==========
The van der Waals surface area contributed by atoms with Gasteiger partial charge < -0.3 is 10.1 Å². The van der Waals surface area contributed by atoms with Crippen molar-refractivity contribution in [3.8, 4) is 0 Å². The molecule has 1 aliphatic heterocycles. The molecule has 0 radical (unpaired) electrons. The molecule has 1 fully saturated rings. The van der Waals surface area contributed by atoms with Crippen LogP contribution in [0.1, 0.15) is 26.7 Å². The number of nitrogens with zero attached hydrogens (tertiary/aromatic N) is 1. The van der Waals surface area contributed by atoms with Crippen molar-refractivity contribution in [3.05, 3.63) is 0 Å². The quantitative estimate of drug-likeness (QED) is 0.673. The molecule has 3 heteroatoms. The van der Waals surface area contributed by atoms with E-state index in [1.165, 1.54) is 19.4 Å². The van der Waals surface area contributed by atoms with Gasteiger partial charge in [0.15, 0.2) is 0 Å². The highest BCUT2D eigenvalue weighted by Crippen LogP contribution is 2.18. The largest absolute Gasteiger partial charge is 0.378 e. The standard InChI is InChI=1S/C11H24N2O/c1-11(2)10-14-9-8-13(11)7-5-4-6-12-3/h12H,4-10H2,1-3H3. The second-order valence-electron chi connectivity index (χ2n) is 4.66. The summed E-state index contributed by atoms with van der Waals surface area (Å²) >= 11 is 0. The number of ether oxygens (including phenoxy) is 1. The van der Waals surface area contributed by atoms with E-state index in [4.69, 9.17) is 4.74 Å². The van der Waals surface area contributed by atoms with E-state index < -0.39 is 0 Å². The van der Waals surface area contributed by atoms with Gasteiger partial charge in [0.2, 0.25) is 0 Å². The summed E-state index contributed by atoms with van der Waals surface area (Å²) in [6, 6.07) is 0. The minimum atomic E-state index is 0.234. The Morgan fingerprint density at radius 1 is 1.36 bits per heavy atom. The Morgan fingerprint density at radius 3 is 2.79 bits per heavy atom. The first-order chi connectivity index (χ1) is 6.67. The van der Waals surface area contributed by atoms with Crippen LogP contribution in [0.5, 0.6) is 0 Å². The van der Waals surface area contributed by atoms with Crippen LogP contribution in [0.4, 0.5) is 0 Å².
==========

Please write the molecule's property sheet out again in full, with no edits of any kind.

The van der Waals surface area contributed by atoms with Gasteiger partial charge < -0.3 is 10.1 Å². The van der Waals surface area contributed by atoms with Crippen molar-refractivity contribution in [3.8, 4) is 0 Å². The molecule has 1 aliphatic heterocycles. The molecule has 0 radical (unpaired) electrons. The molecule has 1 fully saturated rings. The van der Waals surface area contributed by atoms with Crippen LogP contribution in [0.1, 0.15) is 26.7 Å². The number of nitrogens with zero attached hydrogens (tertiary/aromatic N) is 1. The van der Waals surface area contributed by atoms with Crippen molar-refractivity contribution in [3.05, 3.63) is 0 Å². The quantitative estimate of drug-likeness (QED) is 0.673. The molecule has 3 heteroatoms. The van der Waals surface area contributed by atoms with E-state index in [1.165, 1.54) is 19.4 Å². The van der Waals surface area contributed by atoms with Gasteiger partial charge in [0.15, 0.2) is 0 Å². The highest BCUT2D eigenvalue weighted by Crippen LogP contribution is 2.18. The largest absolute Gasteiger partial charge is 0.378 e. The standard InChI is InChI=1S/C11H24N2O/c1-11(2)10-14-9-8-13(11)7-5-4-6-12-3/h12H,4-10H2,1-3H3. The second-order valence-electron chi connectivity index (χ2n) is 4.66. The summed E-state index contributed by atoms with van der Waals surface area (Å²) >= 11 is 0. The number of ether oxygens (including phenoxy) is 1. The van der Waals surface area contributed by atoms with E-state index in [4.69, 9.17) is 4.74 Å². The van der Waals surface area contributed by atoms with E-state index < -0.39 is 0 Å². The van der Waals surface area contributed by atoms with Gasteiger partial charge in [0.2, 0.25) is 0 Å². The summed E-state index contributed by atoms with van der Waals surface area (Å²) in [6, 6.07) is 0. The minimum atomic E-state index is 0.234. The Morgan fingerprint density at radius 1 is 1.36 bits per heavy atom. The Morgan fingerprint density at radius 3 is 2.79 bits per heavy atom. The first-order chi connectivity index (χ1) is 6.67. The van der Waals surface area contributed by atoms with Crippen LogP contribution in [0.5, 0.6) is 0 Å². The van der Waals surface area contributed by atoms with Crippen LogP contribution in [0.4, 0.5) is 0 Å².